From Transmitted Deprivation to Social Exclusion: Policy, Poverty, and Parenting

Overview

Filling a major gap in social policy literature, this book looks at the history of debates over the poverty cycle and their relationship with current initiatives on social exclusion. The book uses Sir Keith Joseph’s famous “cycle of deprivation” speech in 1972 as a backdrop to explore British New Labour’s approach to child poverty: initiatives such as Sure Start, the influence of research on intergenerational continuities, and its new stance on social exclusion. Making extensive use of archival sources, private ...

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Overview

Filling a major gap in social policy literature, this book looks at the history of debates over the poverty cycle and their relationship with current initiatives on social exclusion. The book uses Sir Keith Joseph’s famous “cycle of deprivation” speech in 1972 as a backdrop to explore British New Labour’s approach to child poverty: initiatives such as Sure Start, the influence of research on intergenerational continuities, and its new stance on social exclusion. Making extensive use of archival sources, private papers, contemporary published documents, and oral interviews with retired civil servants and social scientists, John Welshman provides the only booklength treatment of this important but neglected strand of social policy history.

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Editorial Reviews

British Journal of Social Work

“Welshman’s book is a fascinating account of a hitherto largely neglected topic, and the author is to be commended for the breadth of his investigation and the relevance of the lessons he draws from it from today.”
Twentieth Century British History

"John Welshman's book is a thorough and fascinating study of the history of poverty and policy from the mid-twentieth century to the early twenty-first [and] contains a wealth of empirical detail. . . . This book is enormously valuable to a range of potential readers."
Prevention Action website - Nick Axford

"John Welshman's focus is on the origins of Keith Joseph’s analysis in the 1970s, the direction of the government-funded research program that followed it and on the connections between ideas in the 1970s and New Labour’s approach to tackling poverty, social exclusion and anti-social behavior. He takes the perspective of a social historian, relying primarily on published documents, extensive archival research and interviews. He provides an in-depth case study of the political process from a variety of perspectives."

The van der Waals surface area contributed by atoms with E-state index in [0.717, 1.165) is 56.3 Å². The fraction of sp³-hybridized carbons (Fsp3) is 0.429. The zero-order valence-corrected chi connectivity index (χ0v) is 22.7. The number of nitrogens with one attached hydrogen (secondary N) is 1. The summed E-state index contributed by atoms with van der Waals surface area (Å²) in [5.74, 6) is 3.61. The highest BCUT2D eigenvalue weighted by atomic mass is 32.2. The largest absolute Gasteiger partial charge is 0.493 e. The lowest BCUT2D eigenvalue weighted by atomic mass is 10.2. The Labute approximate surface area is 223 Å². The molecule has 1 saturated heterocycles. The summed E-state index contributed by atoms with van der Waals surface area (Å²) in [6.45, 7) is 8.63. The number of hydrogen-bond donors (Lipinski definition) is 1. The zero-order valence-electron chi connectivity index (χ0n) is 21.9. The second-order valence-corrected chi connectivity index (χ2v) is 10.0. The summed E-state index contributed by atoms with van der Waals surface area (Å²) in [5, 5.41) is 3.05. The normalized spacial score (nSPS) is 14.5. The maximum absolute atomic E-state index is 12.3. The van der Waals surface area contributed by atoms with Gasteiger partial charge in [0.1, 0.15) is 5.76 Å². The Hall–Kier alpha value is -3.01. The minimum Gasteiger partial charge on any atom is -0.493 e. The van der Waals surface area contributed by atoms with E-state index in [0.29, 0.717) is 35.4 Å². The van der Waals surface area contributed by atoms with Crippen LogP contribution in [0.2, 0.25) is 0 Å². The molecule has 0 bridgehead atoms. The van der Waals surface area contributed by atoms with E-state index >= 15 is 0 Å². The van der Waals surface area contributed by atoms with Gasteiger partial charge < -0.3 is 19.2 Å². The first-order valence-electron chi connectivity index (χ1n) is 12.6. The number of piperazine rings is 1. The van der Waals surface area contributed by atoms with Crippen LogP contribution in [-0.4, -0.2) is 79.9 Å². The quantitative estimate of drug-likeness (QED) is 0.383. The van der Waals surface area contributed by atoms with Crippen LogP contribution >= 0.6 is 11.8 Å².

Howard Glennerster

"This is an absorbing book. Using archive material well, it throws light on the relationship between social research, its funding and its use by politicians. It also shows the continuity of ideas in social policy—though new terms like social exclusion may come into vogue, the thread of ideas over time remains."
From the Publisher

John Welshman's focus is on the origins of Keith Joseph’s analysis in the 1970s, the direction of the government-funded research program that followed it and on the connections between ideas in the 1970s and New Labour’s approach to tackling poverty, social exclusion and anti-social behavior. He takes the perspective of a social historian, relying primarily on published documents, extensive archival research and interviews. He provides an in-depth case study of the political process from a variety of perspectives. Nick Axford, Prevention Action website

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Product Details

  • ISBN-13: 9781447305866
  • Publisher: Policy Press at the Univ of Bristol
  • Publication date: 9/1/2012
  • Pages: 280
  • Product dimensions: 6.00 (w) x 9.00 (h) x 1.50 (d)

Meet the Author

John Welshman is a senior lecturer in public health at the Institute for Health Research at Lancaster University and the author of Underclass and Community Care in Perspective

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Table of Contents


Acknowledgements
Abbreviations
Timeline: from transmitted deprivation to social exclusion
Introduction

Part One: The cycle hypothesis
1. Sir Keith Joseph and the cycle speech
2. From problem families to the cycle of deprivation
Part Two: The Transmitted Deprivation Research Programme
3. Conceptual difficulties: setting up the Research Programme
4. From a cycle of deprivation to cycles of disadvantage
5. The final years of the Research Programme
6. Poverty, structure, and behaviour: three social scientists
Part Three: New Labour and the cycle of deprivation
7. The broader context: social exclusion, poverty dynamics, and the revival of agency
8. From transmitted deprivation to social exclusion

Conclusion
References
Index

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